Yet what we go do with this wondrous accidental gift is spend time actually debating if it’s okay for people to be gay.
One nerd’s quest to revive the philosophy of science
Stephen Hawking famously proclaimed that ‘philosophy is dead’. I get where he was coming from: philosophy has failed the modern world.
It has, by and large, failed to keep up with scientific advancements and it has definitely failed to provide us with an all-encompassing global philosophy, an ideology beyond any political interests, which we could adhere to regardless of our race, gender, personal beliefs or cultural backgrounds, a perspective that would render religious warfare pointless, would show racism, homophobia, transphobia and misogyny in the blinding light of their senseless idiocy, would help us move beyond petty territorial conquest and care for our ailing planet and for the species we share it with, while guiding us in finding meaning in our fleeting existence through helping others less fortunate, dedicating our lives to the pursuit of art and science, and exercising empathy and compassion. We needed philosophy to do all this for us, however it’s failed to step up, so now we’re killing it.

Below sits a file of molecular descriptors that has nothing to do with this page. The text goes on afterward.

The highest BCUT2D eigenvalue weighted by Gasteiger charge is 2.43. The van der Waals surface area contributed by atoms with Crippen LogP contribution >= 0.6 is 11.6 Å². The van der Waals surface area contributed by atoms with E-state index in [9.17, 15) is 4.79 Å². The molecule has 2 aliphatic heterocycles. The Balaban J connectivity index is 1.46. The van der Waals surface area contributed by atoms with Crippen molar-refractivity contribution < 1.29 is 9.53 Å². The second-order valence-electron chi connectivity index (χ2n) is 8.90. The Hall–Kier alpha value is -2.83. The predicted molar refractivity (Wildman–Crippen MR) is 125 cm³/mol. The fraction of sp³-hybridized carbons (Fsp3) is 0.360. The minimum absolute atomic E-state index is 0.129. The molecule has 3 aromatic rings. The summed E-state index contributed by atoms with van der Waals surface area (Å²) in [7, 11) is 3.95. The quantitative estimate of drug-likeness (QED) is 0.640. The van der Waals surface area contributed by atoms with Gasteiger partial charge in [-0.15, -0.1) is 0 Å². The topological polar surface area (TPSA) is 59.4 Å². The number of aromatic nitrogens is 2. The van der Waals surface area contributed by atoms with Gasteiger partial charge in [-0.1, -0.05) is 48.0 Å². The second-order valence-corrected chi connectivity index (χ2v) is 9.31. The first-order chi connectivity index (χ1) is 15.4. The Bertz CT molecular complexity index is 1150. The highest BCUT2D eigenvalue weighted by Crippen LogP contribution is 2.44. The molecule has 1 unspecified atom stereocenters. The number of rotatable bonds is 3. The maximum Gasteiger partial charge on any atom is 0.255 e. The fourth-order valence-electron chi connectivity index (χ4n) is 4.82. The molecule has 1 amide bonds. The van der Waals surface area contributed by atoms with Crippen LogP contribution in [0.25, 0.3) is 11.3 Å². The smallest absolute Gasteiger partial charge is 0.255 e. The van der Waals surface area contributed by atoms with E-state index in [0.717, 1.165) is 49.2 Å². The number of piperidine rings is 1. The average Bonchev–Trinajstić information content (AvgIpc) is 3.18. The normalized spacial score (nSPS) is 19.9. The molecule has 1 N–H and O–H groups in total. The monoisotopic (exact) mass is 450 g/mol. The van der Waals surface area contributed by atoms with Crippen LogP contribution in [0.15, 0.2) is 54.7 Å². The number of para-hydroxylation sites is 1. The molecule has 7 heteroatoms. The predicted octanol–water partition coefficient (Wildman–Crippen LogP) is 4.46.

Or — and I hate to disagree with both the pope and Stephen Hawking in a single essay here — have we instead failed to listen?
First God, now the philosophy of science? This metaphorical killing spree needs to stop someplace, lest we risk falling into nihilistic catatonia. So, I instead propose we look for philosophy outside the traditional realm of volumes written in impossibly pretentious copy, with the specific purpose of residing in the Philosophy section of the local bookstore to be purchased by people looking to show-off their intellectual snobbery. I mean, no offence meant, I am those people, but a little self-awareness never hurt (more on that concept later).